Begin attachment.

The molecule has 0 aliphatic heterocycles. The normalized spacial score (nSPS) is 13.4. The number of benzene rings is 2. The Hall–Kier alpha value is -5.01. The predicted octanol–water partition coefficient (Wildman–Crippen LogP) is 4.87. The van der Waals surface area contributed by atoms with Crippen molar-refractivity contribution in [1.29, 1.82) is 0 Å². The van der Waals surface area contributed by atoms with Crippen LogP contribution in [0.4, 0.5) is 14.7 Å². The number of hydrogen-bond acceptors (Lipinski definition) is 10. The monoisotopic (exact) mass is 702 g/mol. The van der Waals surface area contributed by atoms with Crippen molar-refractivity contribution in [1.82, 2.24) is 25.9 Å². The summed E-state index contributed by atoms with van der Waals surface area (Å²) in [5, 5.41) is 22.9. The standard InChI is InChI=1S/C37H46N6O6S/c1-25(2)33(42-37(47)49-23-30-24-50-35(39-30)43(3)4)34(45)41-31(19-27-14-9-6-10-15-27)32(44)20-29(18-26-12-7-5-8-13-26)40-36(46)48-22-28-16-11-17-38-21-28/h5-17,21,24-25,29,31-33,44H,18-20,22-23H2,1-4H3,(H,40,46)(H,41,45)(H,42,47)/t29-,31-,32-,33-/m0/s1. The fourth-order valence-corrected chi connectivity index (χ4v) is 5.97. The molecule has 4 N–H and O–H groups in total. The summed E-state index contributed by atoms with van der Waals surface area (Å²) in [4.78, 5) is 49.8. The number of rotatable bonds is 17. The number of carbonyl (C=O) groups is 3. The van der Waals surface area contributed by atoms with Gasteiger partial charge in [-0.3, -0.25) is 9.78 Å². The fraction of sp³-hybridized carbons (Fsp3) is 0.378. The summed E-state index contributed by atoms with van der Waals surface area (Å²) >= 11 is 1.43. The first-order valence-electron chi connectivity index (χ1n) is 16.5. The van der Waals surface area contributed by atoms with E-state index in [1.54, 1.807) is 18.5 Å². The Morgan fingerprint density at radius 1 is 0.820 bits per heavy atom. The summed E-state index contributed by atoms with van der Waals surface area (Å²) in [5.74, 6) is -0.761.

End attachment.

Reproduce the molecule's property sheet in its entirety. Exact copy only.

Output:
The molecule has 0 aliphatic heterocycles. The normalized spacial score (nSPS) is 13.4. The number of benzene rings is 2. The Hall–Kier alpha value is -5.01. The predicted octanol–water partition coefficient (Wildman–Crippen LogP) is 4.87. The van der Waals surface area contributed by atoms with Crippen molar-refractivity contribution in [1.29, 1.82) is 0 Å². The van der Waals surface area contributed by atoms with Crippen LogP contribution in [0.4, 0.5) is 14.7 Å². The number of hydrogen-bond acceptors (Lipinski definition) is 10. The monoisotopic (exact) mass is 702 g/mol. The van der Waals surface area contributed by atoms with Crippen molar-refractivity contribution in [1.82, 2.24) is 25.9 Å². The summed E-state index contributed by atoms with van der Waals surface area (Å²) in [5, 5.41) is 22.9. The standard InChI is InChI=1S/C37H46N6O6S/c1-25(2)33(42-37(47)49-23-30-24-50-35(39-30)43(3)4)34(45)41-31(19-27-14-9-6-10-15-27)32(44)20-29(18-26-12-7-5-8-13-26)40-36(46)48-22-28-16-11-17-38-21-28/h5-17,21,24-25,29,31-33,44H,18-20,22-23H2,1-4H3,(H,40,46)(H,41,45)(H,42,47)/t29-,31-,32-,33-/m0/s1. The fourth-order valence-corrected chi connectivity index (χ4v) is 5.97. The molecule has 4 N–H and O–H groups in total. The summed E-state index contributed by atoms with van der Waals surface area (Å²) in [4.78, 5) is 49.8. The number of rotatable bonds is 17. The number of carbonyl (C=O) groups is 3. The van der Waals surface area contributed by atoms with Gasteiger partial charge in [-0.3, -0.25) is 9.78 Å². The fraction of sp³-hybridized carbons (Fsp3) is 0.378. The summed E-state index contributed by atoms with van der Waals surface area (Å²) >= 11 is 1.43. The first-order valence-electron chi connectivity index (χ1n) is 16.5. The van der Waals surface area contributed by atoms with E-state index in [1.54, 1.807) is 18.5 Å². The Morgan fingerprint density at radius 1 is 0.820 bits per heavy atom. The summed E-state index contributed by atoms with van der Waals surface area (Å²) in [5.74, 6) is -0.761.